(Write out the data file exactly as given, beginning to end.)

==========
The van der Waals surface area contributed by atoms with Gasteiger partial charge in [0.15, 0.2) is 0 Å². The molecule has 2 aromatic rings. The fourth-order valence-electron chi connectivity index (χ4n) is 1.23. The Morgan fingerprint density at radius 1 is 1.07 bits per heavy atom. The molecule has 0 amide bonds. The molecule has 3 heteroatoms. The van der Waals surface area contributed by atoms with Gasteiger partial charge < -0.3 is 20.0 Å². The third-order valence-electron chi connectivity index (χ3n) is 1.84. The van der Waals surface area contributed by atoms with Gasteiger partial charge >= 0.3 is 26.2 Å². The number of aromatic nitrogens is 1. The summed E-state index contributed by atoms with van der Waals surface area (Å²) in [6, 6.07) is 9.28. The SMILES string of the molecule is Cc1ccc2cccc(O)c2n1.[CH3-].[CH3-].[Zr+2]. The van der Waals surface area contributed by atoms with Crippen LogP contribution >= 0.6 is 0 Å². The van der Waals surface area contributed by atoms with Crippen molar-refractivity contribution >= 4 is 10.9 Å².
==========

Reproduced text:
The van der Waals surface area contributed by atoms with Gasteiger partial charge in [0.15, 0.2) is 0 Å². The molecule has 2 aromatic rings. The fourth-order valence-electron chi connectivity index (χ4n) is 1.23. The Morgan fingerprint density at radius 1 is 1.07 bits per heavy atom. The molecule has 0 amide bonds. The molecule has 3 heteroatoms. The van der Waals surface area contributed by atoms with Gasteiger partial charge < -0.3 is 20.0 Å². The third-order valence-electron chi connectivity index (χ3n) is 1.84. The van der Waals surface area contributed by atoms with Gasteiger partial charge >= 0.3 is 26.2 Å². The number of aromatic nitrogens is 1. The summed E-state index contributed by atoms with van der Waals surface area (Å²) in [6, 6.07) is 9.28. The SMILES string of the molecule is Cc1ccc2cccc(O)c2n1.[CH3-].[CH3-].[Zr+2]. The van der Waals surface area contributed by atoms with Crippen LogP contribution >= 0.6 is 0 Å². The van der Waals surface area contributed by atoms with Crippen molar-refractivity contribution >= 4 is 10.9 Å².